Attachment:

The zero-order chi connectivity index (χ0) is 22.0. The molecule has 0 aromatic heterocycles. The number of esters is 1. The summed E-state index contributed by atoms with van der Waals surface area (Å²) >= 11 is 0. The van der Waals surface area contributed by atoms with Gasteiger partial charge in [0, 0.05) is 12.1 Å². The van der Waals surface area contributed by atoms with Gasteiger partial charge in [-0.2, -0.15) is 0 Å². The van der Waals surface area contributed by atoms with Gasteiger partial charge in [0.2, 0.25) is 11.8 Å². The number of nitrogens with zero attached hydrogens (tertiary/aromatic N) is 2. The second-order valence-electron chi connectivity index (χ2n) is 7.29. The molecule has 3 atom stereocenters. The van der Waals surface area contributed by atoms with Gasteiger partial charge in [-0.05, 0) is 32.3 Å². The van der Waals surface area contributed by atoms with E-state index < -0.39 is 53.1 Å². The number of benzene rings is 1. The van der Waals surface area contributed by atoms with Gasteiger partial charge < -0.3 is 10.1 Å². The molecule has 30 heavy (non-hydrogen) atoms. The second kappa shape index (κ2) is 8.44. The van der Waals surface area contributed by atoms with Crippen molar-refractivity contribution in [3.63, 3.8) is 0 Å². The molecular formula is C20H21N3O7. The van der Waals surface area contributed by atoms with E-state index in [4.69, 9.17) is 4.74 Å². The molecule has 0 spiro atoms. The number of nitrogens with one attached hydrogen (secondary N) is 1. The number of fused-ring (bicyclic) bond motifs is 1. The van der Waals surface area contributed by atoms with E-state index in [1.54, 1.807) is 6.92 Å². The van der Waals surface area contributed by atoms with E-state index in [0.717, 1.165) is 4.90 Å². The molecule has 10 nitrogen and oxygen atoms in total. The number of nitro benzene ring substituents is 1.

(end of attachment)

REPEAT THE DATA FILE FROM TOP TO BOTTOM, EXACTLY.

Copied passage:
The zero-order chi connectivity index (χ0) is 22.0. The molecule has 0 aromatic heterocycles. The number of esters is 1. The summed E-state index contributed by atoms with van der Waals surface area (Å²) >= 11 is 0. The van der Waals surface area contributed by atoms with Gasteiger partial charge in [0, 0.05) is 12.1 Å². The van der Waals surface area contributed by atoms with Gasteiger partial charge in [-0.2, -0.15) is 0 Å². The van der Waals surface area contributed by atoms with Gasteiger partial charge in [0.2, 0.25) is 11.8 Å². The number of nitrogens with zero attached hydrogens (tertiary/aromatic N) is 2. The second-order valence-electron chi connectivity index (χ2n) is 7.29. The molecule has 3 atom stereocenters. The van der Waals surface area contributed by atoms with Gasteiger partial charge in [-0.05, 0) is 32.3 Å². The van der Waals surface area contributed by atoms with E-state index < -0.39 is 53.1 Å². The number of benzene rings is 1. The van der Waals surface area contributed by atoms with Gasteiger partial charge < -0.3 is 10.1 Å². The molecule has 30 heavy (non-hydrogen) atoms. The second kappa shape index (κ2) is 8.44. The van der Waals surface area contributed by atoms with Crippen molar-refractivity contribution in [3.63, 3.8) is 0 Å². The molecular formula is C20H21N3O7. The van der Waals surface area contributed by atoms with E-state index in [4.69, 9.17) is 4.74 Å². The molecule has 0 spiro atoms. The number of nitrogens with one attached hydrogen (secondary N) is 1. The number of fused-ring (bicyclic) bond motifs is 1. The van der Waals surface area contributed by atoms with E-state index in [1.54, 1.807) is 6.92 Å². The van der Waals surface area contributed by atoms with E-state index in [0.717, 1.165) is 4.90 Å². The molecule has 10 nitrogen and oxygen atoms in total. The number of nitro benzene ring substituents is 1.